332 Advanced Computer Architecture

Exercise 5 (ASSESSED): instruction-level-parallelism in sparse matrix-vector multiply

This is the first of two equally-weighted assessed coursework exercises. Hand your solution into the Dept of Computing Student General Office (Huxley 345) by 5pm on Wednesday February 18th.

Background (as for exercise 4)

A sparse matrix is one with a large proportion of zero elements. Many important algorithms involve multiplying a sparse matrix by a vector, $y = Ax$. This key computational ``kernel'' is the focus of the main laboratory project for this course.

Applications include:

Dense (that is not sparse) matrix-vector multiplication looks like this:
   double A[A_rows][A_cols];
   double x[A_rows], y[A_rows];

   for ( i=0; i<A_rows; i++ ) {
      sum = 0.0;
      for ( k=1; k<=A_cols; k++ ) 
        sum += A[i][k]*x[k];
      y[i] = sum;
To make this sparse we need to choose a storage scheme. A popular choice is ``compressed row'':
    struct MatrixElement {
      long col;
      double val;
    /* no of non-zeroes in each row */
    int SA_entries[A_rows]; 

    /* array of pointers to list of non-zeroes in each row */
    MatrixElement** SA = (struct MatrixElement**)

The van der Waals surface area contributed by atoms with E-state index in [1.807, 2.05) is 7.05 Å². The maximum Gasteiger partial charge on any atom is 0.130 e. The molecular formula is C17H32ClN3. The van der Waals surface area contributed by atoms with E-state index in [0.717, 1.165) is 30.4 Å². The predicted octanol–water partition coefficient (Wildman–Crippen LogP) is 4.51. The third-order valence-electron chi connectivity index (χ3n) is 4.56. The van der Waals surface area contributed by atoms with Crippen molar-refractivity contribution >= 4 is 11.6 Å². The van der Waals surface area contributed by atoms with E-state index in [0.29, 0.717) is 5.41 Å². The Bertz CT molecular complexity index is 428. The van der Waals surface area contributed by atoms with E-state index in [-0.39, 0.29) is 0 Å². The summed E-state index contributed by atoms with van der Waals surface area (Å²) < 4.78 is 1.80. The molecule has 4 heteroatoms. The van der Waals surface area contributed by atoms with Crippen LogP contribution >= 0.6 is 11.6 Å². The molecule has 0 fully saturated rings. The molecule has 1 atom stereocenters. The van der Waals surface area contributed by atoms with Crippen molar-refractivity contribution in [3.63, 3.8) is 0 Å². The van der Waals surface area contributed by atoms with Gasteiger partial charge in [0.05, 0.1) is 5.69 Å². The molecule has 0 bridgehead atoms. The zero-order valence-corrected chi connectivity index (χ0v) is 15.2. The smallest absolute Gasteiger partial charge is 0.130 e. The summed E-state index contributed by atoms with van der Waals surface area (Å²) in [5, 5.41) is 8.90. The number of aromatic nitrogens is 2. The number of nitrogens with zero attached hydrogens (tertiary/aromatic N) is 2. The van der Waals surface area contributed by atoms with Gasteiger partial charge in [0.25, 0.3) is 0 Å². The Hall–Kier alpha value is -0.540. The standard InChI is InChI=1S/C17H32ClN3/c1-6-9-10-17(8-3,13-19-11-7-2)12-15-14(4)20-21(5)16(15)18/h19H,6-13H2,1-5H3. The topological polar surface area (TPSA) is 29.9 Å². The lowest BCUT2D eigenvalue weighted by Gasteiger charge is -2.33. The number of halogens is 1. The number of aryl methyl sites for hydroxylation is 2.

malloc(sizeof(struct MatrixElement)*A_rows);
    /* When SA_entries is known we can allocate just enough memory for data */
    for(i=0; i<A_rows; i++) {
      SA[i] = (struct MatrixElement*)
              malloc(sizeof(struct MatrixElement)*A_entries[i]);
The idea here is that for each row, we keep an array of the non-zero matrix elements, pointed to by SA[i]. For each element SA[i][j] we need its value, and its column number. So, if A[i][j] is the nth non-zero in row i, its value will be stored at SA[i][n].val, and SA[i][n].col will be j.

Now the matrix-vector multiply can be written as:

    for(i=0; i<A_rows; i++) {
      sum = 0;
      for(j=0; j<SA_entries[i]; j++) {
        sum += ((SA[i][j]).val)*x[(SA[i][j]).col]; 
      y[i] = sum;

Compiling and running Csteady (slightly different from Ex4)

Copy the source code directory tree to your own directory:

cp -r /homes/phjk/ToyPrograms/C/smv-V2 ./
Now run some setup scripts:
cd smv-V2
source SOURCEME.csh
./scripts/MakeMatrices.sh 1
This creates a directory /tmp/USERNAME/spmv/ and builds some sample matrices there. You should compile the application using the following commands:
pushd solver/csteady/
Now you can run the program:
./solver/csteady/csteady inputs/courier1/
This reads input from the directory for problem size 1, and writes its output to a file called ``STEADY'' in the same directory. This is problem size 1 - very tiny. Problem size 3 is more substantial. 1

Running the csteady benchmark under the Simplescalar simulator

The makefile in solver/csteady also builds a binary for execution using the SimpleScalar simulator. You can execute it by typing:

sim-outorder ./solver/csteady/csteady-ss inputs/courier1/

What to do

Your job is to study the effect of various architectural features on the performance of the Csteady application running under the SimpleScalar simulator: